CONSTANT exposure to the National Gallery's extraordinary picture collection has meant that paintings I was unfamiliar with have gradually come forward. One of these is Piero's late Nativity, a picture which is infused with enormous pictorial wisdom and experience. A shepherd points to the sky, perhaps relating the vision of the angelic host which has invited him and his companion to Bethlehem; Saint Joseph listens to him, sitting cross-legged on the ass's saddle; the ass itself brays wildly, while the ox peers between the musician angels and the Virgin, at the Christ Child. On top of the stable perches a magpie, perhaps presaging sorrow for Mary. In his old age, Piero seems to have relaxed his concern for creating still and stark archetypal representations, and even for accurate scale: the Virgin is so much larger than all the other figures. As in his celebrated Baptism, Piero succeeds in making it appear entirely plausible that this Gospel episode, the birth of Christ, took place in Tuscany.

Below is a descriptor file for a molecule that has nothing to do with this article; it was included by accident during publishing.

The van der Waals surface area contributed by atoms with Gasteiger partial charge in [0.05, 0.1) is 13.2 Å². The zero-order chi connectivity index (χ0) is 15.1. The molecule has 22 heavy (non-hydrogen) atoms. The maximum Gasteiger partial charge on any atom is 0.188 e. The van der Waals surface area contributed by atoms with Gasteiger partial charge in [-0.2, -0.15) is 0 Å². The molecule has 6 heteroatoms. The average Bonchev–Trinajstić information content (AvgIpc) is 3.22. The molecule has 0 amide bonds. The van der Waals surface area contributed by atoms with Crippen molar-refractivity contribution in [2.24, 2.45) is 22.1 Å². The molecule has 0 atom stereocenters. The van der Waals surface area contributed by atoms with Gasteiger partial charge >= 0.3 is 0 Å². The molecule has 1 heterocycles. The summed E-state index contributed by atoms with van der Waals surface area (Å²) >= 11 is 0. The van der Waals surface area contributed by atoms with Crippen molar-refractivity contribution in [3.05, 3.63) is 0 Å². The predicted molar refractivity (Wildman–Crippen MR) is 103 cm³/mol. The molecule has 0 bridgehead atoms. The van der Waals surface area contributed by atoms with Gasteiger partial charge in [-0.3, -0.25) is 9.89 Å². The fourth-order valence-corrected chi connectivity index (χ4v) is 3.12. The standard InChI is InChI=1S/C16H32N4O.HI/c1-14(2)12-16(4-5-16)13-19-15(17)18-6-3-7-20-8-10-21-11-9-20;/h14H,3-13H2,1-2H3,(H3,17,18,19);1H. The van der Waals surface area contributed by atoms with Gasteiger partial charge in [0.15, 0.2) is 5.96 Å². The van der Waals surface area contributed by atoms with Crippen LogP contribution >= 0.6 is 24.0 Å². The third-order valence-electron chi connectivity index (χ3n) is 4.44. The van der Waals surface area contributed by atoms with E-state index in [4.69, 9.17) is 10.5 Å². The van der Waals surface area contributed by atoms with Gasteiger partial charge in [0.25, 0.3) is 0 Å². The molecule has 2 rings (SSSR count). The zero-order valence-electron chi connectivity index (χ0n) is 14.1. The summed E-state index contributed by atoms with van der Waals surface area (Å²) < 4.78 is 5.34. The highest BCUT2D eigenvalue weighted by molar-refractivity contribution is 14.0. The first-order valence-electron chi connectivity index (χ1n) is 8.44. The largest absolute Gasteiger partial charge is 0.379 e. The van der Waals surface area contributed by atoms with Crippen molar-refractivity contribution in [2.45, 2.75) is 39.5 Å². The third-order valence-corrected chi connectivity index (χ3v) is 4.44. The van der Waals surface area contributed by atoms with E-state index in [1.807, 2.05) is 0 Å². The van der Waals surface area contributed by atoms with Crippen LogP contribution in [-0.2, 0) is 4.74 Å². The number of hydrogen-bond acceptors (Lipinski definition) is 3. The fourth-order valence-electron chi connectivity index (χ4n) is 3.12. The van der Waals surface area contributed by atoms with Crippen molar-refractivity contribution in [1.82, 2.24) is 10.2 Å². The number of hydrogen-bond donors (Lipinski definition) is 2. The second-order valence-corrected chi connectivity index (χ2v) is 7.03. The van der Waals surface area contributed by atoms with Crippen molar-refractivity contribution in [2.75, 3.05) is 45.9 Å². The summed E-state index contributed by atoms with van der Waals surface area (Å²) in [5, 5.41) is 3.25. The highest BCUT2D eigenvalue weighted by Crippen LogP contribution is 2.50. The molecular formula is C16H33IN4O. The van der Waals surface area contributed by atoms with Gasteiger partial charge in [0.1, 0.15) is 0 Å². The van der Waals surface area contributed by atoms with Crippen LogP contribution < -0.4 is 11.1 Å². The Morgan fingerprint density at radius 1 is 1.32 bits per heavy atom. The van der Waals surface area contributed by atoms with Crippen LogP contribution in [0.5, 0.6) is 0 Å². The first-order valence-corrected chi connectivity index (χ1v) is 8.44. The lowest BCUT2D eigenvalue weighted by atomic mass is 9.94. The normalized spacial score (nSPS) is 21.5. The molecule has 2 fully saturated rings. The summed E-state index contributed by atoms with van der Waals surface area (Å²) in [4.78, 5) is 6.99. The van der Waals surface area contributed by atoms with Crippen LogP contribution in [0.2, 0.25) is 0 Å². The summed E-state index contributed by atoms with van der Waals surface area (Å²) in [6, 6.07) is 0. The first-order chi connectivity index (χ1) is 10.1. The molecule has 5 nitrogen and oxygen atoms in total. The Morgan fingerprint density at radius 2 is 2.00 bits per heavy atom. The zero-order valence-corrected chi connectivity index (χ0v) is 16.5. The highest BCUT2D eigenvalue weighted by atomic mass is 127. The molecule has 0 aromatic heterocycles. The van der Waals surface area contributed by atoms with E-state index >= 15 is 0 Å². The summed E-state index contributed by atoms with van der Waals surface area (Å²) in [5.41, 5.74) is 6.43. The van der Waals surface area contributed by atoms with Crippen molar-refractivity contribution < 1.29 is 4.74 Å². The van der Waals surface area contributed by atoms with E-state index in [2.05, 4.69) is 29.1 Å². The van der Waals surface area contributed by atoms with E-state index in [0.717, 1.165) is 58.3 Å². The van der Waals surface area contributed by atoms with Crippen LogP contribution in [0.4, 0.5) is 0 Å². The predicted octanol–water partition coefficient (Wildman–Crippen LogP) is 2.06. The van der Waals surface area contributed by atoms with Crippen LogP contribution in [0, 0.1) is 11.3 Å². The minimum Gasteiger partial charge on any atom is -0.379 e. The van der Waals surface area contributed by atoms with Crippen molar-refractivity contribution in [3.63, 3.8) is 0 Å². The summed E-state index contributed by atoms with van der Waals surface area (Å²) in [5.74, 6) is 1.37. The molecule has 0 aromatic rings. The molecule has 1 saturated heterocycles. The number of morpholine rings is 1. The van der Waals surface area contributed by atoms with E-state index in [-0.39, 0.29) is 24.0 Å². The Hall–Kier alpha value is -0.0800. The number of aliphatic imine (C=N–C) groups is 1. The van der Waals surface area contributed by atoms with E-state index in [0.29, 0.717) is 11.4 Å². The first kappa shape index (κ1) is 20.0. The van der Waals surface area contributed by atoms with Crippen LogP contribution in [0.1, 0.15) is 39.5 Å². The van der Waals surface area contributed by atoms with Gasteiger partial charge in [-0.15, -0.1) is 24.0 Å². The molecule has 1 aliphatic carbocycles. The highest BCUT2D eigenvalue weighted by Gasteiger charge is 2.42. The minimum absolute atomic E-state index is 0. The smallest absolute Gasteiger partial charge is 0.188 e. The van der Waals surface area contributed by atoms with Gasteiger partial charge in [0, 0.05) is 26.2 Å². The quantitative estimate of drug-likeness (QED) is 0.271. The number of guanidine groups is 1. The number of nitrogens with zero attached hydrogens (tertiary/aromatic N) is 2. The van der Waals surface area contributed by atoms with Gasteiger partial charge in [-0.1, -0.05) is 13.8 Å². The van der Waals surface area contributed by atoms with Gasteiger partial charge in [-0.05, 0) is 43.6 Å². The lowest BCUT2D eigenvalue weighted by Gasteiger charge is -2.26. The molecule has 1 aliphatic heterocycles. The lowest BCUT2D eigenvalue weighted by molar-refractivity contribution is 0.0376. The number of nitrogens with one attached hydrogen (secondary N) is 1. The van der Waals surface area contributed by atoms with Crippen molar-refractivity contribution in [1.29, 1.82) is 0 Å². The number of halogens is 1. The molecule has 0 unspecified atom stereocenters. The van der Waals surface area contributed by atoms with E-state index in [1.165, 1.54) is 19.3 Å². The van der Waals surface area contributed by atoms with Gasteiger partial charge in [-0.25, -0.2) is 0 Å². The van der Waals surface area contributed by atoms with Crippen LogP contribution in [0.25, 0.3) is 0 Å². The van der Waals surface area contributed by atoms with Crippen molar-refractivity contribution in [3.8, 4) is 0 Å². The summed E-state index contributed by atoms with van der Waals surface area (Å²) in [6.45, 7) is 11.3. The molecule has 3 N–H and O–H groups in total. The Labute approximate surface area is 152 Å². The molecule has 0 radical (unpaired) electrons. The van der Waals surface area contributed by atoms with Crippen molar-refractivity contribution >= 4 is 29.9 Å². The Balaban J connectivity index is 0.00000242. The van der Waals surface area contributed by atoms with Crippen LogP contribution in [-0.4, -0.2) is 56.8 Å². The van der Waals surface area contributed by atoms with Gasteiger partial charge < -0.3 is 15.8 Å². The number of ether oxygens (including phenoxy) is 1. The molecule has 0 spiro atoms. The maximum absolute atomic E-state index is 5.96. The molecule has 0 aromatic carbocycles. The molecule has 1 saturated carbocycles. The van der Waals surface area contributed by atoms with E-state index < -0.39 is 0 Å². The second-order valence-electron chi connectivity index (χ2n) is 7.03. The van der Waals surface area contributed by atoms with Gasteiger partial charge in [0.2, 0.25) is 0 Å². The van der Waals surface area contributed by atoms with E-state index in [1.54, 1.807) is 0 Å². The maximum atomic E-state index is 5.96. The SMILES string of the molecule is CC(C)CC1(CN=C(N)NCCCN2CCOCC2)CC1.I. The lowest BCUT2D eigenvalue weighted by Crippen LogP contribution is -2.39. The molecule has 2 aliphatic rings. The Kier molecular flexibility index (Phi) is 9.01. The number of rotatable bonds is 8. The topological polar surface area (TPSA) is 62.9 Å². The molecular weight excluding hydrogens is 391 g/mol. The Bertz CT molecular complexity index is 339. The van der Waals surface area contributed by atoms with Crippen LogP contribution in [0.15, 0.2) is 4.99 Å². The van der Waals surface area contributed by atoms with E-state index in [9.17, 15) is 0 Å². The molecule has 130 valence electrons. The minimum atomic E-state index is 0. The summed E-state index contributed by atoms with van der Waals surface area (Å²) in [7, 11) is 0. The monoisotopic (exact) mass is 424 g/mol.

Gabriele Finaldi is the new curator of later Italian and Spanish paintings at the National Gallery. 1992 is the quincentenary of the death of Piero della Francesca